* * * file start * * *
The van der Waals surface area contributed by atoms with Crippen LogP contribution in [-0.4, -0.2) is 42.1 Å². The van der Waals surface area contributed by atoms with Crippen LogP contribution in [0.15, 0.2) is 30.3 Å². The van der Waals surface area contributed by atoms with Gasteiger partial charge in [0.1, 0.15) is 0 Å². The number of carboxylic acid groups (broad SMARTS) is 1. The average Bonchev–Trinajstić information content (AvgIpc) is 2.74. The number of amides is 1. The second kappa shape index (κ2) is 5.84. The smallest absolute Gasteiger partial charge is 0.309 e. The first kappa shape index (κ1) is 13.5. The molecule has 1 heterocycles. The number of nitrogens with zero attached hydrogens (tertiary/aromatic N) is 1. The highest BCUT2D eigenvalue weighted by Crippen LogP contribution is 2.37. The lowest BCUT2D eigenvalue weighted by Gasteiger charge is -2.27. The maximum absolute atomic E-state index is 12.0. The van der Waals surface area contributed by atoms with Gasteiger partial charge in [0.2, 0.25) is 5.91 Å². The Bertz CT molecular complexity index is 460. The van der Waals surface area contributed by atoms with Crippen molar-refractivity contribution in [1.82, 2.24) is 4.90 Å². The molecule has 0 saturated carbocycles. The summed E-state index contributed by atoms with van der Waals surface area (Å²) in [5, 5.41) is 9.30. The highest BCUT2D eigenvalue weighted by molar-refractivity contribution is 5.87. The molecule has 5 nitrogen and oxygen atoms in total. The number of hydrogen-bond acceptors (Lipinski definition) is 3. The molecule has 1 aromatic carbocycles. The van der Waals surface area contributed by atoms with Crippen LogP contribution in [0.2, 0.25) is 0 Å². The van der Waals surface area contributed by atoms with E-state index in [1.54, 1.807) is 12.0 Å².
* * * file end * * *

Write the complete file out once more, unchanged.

The van der Waals surface area contributed by atoms with Crippen LogP contribution in [-0.4, -0.2) is 42.1 Å². The van der Waals surface area contributed by atoms with Crippen LogP contribution in [0.15, 0.2) is 30.3 Å². The van der Waals surface area contributed by atoms with Gasteiger partial charge in [0.1, 0.15) is 0 Å². The number of carboxylic acid groups (broad SMARTS) is 1. The average Bonchev–Trinajstić information content (AvgIpc) is 2.74. The number of amides is 1. The second kappa shape index (κ2) is 5.84. The smallest absolute Gasteiger partial charge is 0.309 e. The first kappa shape index (κ1) is 13.5. The molecule has 1 heterocycles. The number of nitrogens with zero attached hydrogens (tertiary/aromatic N) is 1. The highest BCUT2D eigenvalue weighted by Crippen LogP contribution is 2.37. The lowest BCUT2D eigenvalue weighted by Gasteiger charge is -2.27. The maximum absolute atomic E-state index is 12.0. The van der Waals surface area contributed by atoms with Gasteiger partial charge in [0.2, 0.25) is 5.91 Å². The Bertz CT molecular complexity index is 460. The van der Waals surface area contributed by atoms with Crippen molar-refractivity contribution in [1.82, 2.24) is 4.90 Å². The molecule has 0 saturated carbocycles. The summed E-state index contributed by atoms with van der Waals surface area (Å²) in [5, 5.41) is 9.30. The highest BCUT2D eigenvalue weighted by molar-refractivity contribution is 5.87. The molecule has 5 nitrogen and oxygen atoms in total. The number of hydrogen-bond acceptors (Lipinski definition) is 3. The molecule has 1 aromatic carbocycles. The van der Waals surface area contributed by atoms with Crippen LogP contribution in [0.2, 0.25) is 0 Å². The van der Waals surface area contributed by atoms with E-state index in [1.54, 1.807) is 12.0 Å².